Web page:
Making your own tools – Part 2

Welcome to Part 2, looking more at dimple locks than Part 1. Part 1 is here.

The other great material for making your own picks is actually the key itself. Whether a blank or a pre-cut key – often, for high security locks, the one that came with the lock, as those blanks tend to be very hard to get – these already fit the lock, though perhaps a bit too well.

If you have a high security dimple lock, there are a few designs where the main pins do clever things, and the other pins are a bit less clever. For example, a row of passive pins that don’t really do anything when the lock is being picked can be ignored, and the main pins, well, we want access to those. So, if we simply cut away the key, pretty much in half, so that the side that only interacts with the passive pins remains, we can now use it for a tensioner, and use a pick to access the pins that need manipulated. Yes, it isn’t the best ergonomic tensioner, but you could probably drill a hole for a tommy bar, right?

For the actual pick, you can buy a set of Honest Dong Shi from China, but, we aren’t about that here. You can use a bit of your wiper blade insert, and carefully, keeping it cool, grind or file it into a simple flag pick. Another option is to use a bit of 1.2, 1.4 or 1.6mm piano wire, and some pliers, and fold the end to 90 degrees, then cut it off to the length you want. Cut it long, then grind it back and round it as required, or just go for it – any that are a bit short will still be great for sidebar work on higher end “regular keyway” locks such as the ASSA Twin, where there isn’t much room, or on tighter keyways where you don’t perhaps need as much lift. If you want to get fancy, you can drill a hole in a bit of steel to use as your form and anvil. Just use that to bend the wire over. You can do what is called a “compound bend” too, where you bend the wire in one direction, then, very close to it, bend it again at nearly 90 degrees, to create a sort of step that will give you more lift – this is covered in detail in Part 3.

For the handle, there are many options, most of them round. A short length of that half inch or 12mm wooden dowel you planned to use for a plug follower will work well. You can either drill down the middle, or split it lengthways and add a channel, then glue it back together. You don’t really need to add a bend to stop it rotating in place, but you can if you want. Just tweak the last 5mm to 90 degrees or so and it will never rotate. If you want to get really clever, bend it into a —-V—– and put the opposite hand bends on the other end! The kink in the middle will keep it stable, just cut away a little of the wood to make room.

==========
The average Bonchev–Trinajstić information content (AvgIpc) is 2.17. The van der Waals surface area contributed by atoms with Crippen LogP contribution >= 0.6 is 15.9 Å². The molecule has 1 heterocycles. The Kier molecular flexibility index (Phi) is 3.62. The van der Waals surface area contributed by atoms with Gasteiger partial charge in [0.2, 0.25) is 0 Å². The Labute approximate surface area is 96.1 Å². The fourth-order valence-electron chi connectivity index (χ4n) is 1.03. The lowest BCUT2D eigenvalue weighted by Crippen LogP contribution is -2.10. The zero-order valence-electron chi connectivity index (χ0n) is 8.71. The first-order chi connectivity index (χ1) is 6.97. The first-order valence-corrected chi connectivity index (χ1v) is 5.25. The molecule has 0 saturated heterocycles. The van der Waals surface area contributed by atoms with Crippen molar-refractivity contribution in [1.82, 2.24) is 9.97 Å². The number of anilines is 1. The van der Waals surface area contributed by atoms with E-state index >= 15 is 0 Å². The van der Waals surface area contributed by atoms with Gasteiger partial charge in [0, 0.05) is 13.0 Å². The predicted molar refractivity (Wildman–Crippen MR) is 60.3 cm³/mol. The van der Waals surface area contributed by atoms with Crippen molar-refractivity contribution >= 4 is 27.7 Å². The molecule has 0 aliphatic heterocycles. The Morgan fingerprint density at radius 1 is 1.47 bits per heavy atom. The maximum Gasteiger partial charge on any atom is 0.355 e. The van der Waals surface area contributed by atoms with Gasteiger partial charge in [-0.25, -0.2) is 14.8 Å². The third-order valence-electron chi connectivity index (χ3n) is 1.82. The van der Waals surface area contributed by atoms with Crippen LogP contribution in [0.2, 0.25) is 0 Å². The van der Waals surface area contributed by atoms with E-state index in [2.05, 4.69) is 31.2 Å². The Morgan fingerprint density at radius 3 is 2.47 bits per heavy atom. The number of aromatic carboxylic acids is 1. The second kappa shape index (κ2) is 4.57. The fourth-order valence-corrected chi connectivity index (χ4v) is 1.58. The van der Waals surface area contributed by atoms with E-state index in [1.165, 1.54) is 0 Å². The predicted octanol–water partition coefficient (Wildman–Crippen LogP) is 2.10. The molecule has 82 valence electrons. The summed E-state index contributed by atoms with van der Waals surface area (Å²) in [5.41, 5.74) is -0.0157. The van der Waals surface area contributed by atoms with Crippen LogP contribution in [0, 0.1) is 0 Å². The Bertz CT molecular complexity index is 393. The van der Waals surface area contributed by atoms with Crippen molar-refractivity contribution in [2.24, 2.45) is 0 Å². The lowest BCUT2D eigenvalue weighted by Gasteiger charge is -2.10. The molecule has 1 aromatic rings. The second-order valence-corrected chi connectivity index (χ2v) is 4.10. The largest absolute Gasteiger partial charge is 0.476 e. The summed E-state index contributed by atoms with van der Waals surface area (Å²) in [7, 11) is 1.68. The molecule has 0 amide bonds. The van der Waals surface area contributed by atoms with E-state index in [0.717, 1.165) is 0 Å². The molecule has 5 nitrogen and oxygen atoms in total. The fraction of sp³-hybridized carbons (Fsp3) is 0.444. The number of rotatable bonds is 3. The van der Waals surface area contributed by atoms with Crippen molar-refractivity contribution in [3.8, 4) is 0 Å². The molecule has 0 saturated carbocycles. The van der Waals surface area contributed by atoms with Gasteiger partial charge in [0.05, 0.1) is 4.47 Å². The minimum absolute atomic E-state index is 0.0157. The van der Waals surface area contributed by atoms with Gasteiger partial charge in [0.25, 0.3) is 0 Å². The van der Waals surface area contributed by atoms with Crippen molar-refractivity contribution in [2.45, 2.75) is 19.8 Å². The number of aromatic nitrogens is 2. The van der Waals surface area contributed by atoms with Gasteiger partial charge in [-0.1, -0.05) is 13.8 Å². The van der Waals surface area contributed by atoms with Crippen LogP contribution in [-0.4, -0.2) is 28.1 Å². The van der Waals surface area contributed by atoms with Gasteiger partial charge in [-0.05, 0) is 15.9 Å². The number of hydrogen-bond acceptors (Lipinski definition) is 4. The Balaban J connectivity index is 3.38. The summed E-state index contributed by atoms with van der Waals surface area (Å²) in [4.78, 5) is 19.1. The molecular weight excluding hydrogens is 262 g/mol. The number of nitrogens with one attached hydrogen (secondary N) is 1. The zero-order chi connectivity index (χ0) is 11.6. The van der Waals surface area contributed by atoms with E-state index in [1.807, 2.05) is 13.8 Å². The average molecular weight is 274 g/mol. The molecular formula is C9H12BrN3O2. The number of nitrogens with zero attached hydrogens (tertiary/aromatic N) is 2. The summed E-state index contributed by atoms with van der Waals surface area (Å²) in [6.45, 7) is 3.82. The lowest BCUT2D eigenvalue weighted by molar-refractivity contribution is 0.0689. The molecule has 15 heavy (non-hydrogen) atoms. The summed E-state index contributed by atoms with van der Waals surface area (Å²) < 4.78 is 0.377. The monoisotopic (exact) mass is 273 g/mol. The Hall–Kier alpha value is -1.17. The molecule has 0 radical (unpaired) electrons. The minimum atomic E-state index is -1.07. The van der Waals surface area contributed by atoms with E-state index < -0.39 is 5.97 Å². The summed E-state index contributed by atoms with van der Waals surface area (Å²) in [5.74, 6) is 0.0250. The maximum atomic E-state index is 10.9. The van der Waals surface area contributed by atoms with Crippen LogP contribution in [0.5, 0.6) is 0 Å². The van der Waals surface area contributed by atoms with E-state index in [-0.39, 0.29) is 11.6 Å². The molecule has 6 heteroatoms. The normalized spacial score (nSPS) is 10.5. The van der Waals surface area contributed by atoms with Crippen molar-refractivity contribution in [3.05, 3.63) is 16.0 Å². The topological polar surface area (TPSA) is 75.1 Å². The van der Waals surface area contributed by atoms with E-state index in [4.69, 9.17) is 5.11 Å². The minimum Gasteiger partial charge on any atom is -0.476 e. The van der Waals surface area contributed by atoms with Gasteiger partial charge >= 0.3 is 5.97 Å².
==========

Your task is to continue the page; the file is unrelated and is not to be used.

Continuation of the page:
Another option is the pin vice or mini drill holder. These are basically the same as each other, though the drill holder tends to have a freely rotating end cap. A shorter option is to use a micro PCB drill bit holder, either on it’s own or with an additional handle.

Silver finish double ended pin vice
A mini drill driver/holder with a free spinning end
A shorter option, which could be embedded into a wooden handle, a PCB drill bit holder


This example was made by member Warren, using a pretty chunky pin vice.

dimple pick with pin vice handle
A sturdy and effective dimple pick with pin vice handle and engine dipstick(!) tip, optimised for Garrison (7×7) locks

This example was made by member NKT, using a radiator bleed key. The wire was stabilised by adding solder, though epoxy would also have worked.

wire wrapped through handle hole drilled into a radiator bleed key
Piano wire wrapped through handle hole drilled into a radiator bleed key

Member Super-Loki writes:


The best [dimple] picks I own cost £0.50 per pick, excluding the handles. It’s so convenient. Cold forming the tip with a hammer, I’ve picked a few dozen with my XL flag (in pic above) and I have a finesse flag for more awkward locks. I got 5m of spring steel piano wire for £5. Enough for 50 pick heads. Fantastic price, loud feedback due to strong and stiff pick, also you can get exactly what you need in under an hour.


There’s plenty of online tutorials on how to make a lock pick, so you can take a look at those, or drop into the Discord, or, if you’re reading this in the future, you can read the next post, Making your own tools – Part 3, about making lever lockpicks! If  you’re reading it now, you could read Part 1. 

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